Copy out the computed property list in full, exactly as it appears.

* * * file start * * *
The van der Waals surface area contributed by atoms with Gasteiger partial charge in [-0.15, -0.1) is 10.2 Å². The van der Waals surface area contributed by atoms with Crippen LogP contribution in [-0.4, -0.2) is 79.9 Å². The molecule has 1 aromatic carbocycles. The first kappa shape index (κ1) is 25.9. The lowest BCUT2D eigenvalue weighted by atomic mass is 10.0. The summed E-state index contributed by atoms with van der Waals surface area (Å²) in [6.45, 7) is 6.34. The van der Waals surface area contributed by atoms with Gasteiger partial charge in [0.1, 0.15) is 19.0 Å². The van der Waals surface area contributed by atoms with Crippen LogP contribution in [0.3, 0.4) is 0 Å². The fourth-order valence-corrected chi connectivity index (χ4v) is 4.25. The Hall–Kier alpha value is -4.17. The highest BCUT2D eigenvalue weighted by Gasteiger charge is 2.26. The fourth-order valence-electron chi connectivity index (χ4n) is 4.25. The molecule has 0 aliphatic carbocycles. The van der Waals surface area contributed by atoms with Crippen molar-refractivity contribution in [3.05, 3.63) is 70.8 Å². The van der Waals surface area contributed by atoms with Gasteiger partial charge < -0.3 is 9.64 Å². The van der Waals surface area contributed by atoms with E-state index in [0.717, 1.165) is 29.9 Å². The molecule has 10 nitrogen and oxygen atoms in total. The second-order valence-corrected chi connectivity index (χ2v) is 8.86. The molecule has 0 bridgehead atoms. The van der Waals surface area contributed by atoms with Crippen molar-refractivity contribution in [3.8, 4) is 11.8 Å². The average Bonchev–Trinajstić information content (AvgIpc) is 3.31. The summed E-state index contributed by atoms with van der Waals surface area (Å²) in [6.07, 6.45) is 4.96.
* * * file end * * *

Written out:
The van der Waals surface area contributed by atoms with Gasteiger partial charge in [-0.15, -0.1) is 10.2 Å². The van der Waals surface area contributed by atoms with Crippen LogP contribution in [-0.4, -0.2) is 79.9 Å². The molecule has 1 aromatic carbocycles. The first kappa shape index (κ1) is 25.9. The lowest BCUT2D eigenvalue weighted by atomic mass is 10.0. The summed E-state index contributed by atoms with van der Waals surface area (Å²) in [6.45, 7) is 6.34. The van der Waals surface area contributed by atoms with Gasteiger partial charge in [0.1, 0.15) is 19.0 Å². The van der Waals surface area contributed by atoms with Crippen LogP contribution in [0.3, 0.4) is 0 Å². The fourth-order valence-corrected chi connectivity index (χ4v) is 4.25. The Hall–Kier alpha value is -4.17. The highest BCUT2D eigenvalue weighted by Gasteiger charge is 2.26. The fourth-order valence-electron chi connectivity index (χ4n) is 4.25. The molecule has 0 aliphatic carbocycles. The van der Waals surface area contributed by atoms with Crippen molar-refractivity contribution in [3.05, 3.63) is 70.8 Å². The van der Waals surface area contributed by atoms with Gasteiger partial charge < -0.3 is 9.64 Å². The van der Waals surface area contributed by atoms with E-state index in [0.717, 1.165) is 29.9 Å². The molecule has 10 nitrogen and oxygen atoms in total. The second-order valence-corrected chi connectivity index (χ2v) is 8.86. The molecule has 0 bridgehead atoms. The van der Waals surface area contributed by atoms with Crippen molar-refractivity contribution in [3.8, 4) is 11.8 Å². The average Bonchev–Trinajstić information content (AvgIpc) is 3.31. The summed E-state index contributed by atoms with van der Waals surface area (Å²) in [6.07, 6.45) is 4.96.